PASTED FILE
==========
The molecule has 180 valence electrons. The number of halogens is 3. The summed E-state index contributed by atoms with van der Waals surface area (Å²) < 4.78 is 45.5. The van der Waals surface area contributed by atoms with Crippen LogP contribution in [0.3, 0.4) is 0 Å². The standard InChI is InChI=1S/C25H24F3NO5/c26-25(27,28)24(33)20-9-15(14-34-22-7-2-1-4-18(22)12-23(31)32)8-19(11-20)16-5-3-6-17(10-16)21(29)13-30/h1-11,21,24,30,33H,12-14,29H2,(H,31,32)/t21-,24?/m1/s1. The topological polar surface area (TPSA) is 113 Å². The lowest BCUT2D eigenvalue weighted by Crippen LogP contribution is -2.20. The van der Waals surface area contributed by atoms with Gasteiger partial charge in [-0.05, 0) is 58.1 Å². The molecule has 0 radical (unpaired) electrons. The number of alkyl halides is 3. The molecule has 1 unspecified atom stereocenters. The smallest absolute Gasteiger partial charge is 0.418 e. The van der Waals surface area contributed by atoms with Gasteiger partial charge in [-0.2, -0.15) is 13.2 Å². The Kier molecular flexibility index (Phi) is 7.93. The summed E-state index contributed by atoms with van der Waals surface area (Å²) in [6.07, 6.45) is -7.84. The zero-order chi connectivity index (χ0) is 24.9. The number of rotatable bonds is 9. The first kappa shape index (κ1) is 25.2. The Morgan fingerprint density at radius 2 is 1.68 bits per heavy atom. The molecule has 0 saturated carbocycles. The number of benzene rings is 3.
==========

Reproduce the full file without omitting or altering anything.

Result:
The molecule has 180 valence electrons. The number of halogens is 3. The summed E-state index contributed by atoms with van der Waals surface area (Å²) < 4.78 is 45.5. The van der Waals surface area contributed by atoms with Crippen LogP contribution in [0.3, 0.4) is 0 Å². The standard InChI is InChI=1S/C25H24F3NO5/c26-25(27,28)24(33)20-9-15(14-34-22-7-2-1-4-18(22)12-23(31)32)8-19(11-20)16-5-3-6-17(10-16)21(29)13-30/h1-11,21,24,30,33H,12-14,29H2,(H,31,32)/t21-,24?/m1/s1. The topological polar surface area (TPSA) is 113 Å². The lowest BCUT2D eigenvalue weighted by Crippen LogP contribution is -2.20. The van der Waals surface area contributed by atoms with Gasteiger partial charge in [-0.05, 0) is 58.1 Å². The molecule has 0 radical (unpaired) electrons. The number of alkyl halides is 3. The molecule has 1 unspecified atom stereocenters. The smallest absolute Gasteiger partial charge is 0.418 e. The van der Waals surface area contributed by atoms with Gasteiger partial charge in [-0.2, -0.15) is 13.2 Å². The Kier molecular flexibility index (Phi) is 7.93. The summed E-state index contributed by atoms with van der Waals surface area (Å²) in [6.07, 6.45) is -7.84. The zero-order chi connectivity index (χ0) is 24.9. The number of rotatable bonds is 9. The first kappa shape index (κ1) is 25.2. The Morgan fingerprint density at radius 2 is 1.68 bits per heavy atom. The molecule has 0 saturated carbocycles. The number of benzene rings is 3.